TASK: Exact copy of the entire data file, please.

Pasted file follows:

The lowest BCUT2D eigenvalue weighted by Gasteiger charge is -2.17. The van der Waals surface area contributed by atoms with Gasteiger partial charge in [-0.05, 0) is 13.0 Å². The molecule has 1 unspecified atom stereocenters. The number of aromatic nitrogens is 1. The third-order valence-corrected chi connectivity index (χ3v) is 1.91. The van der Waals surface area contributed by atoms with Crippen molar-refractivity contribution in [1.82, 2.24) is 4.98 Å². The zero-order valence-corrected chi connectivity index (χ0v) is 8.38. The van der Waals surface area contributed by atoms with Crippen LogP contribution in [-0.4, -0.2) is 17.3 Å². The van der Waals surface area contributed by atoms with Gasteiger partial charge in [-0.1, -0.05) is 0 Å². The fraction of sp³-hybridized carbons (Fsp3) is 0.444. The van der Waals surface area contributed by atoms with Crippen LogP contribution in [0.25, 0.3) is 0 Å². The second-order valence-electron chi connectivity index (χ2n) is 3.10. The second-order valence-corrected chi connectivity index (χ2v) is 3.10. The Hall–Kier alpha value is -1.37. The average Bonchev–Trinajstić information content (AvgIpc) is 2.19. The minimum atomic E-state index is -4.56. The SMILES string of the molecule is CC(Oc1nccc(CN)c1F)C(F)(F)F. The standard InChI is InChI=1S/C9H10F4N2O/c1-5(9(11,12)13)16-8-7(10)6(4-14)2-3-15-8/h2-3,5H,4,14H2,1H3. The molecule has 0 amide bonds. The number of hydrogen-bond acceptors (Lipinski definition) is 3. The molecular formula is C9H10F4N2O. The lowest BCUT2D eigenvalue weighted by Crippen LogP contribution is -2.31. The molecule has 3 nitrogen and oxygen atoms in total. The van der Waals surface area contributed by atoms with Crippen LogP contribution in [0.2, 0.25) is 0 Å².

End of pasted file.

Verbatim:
The lowest BCUT2D eigenvalue weighted by Gasteiger charge is -2.17. The van der Waals surface area contributed by atoms with Gasteiger partial charge in [-0.05, 0) is 13.0 Å². The molecule has 1 unspecified atom stereocenters. The number of aromatic nitrogens is 1. The third-order valence-corrected chi connectivity index (χ3v) is 1.91. The van der Waals surface area contributed by atoms with Crippen molar-refractivity contribution in [1.82, 2.24) is 4.98 Å². The zero-order valence-corrected chi connectivity index (χ0v) is 8.38. The van der Waals surface area contributed by atoms with Crippen LogP contribution in [-0.4, -0.2) is 17.3 Å². The van der Waals surface area contributed by atoms with Gasteiger partial charge in [-0.1, -0.05) is 0 Å². The fraction of sp³-hybridized carbons (Fsp3) is 0.444. The van der Waals surface area contributed by atoms with Crippen LogP contribution in [0.25, 0.3) is 0 Å². The second-order valence-electron chi connectivity index (χ2n) is 3.10. The second-order valence-corrected chi connectivity index (χ2v) is 3.10. The Hall–Kier alpha value is -1.37. The average Bonchev–Trinajstić information content (AvgIpc) is 2.19. The minimum atomic E-state index is -4.56. The SMILES string of the molecule is CC(Oc1nccc(CN)c1F)C(F)(F)F. The standard InChI is InChI=1S/C9H10F4N2O/c1-5(9(11,12)13)16-8-7(10)6(4-14)2-3-15-8/h2-3,5H,4,14H2,1H3. The molecule has 0 amide bonds. The number of hydrogen-bond acceptors (Lipinski definition) is 3. The molecular formula is C9H10F4N2O. The lowest BCUT2D eigenvalue weighted by Crippen LogP contribution is -2.31. The molecule has 3 nitrogen and oxygen atoms in total. The van der Waals surface area contributed by atoms with Crippen LogP contribution in [0.2, 0.25) is 0 Å².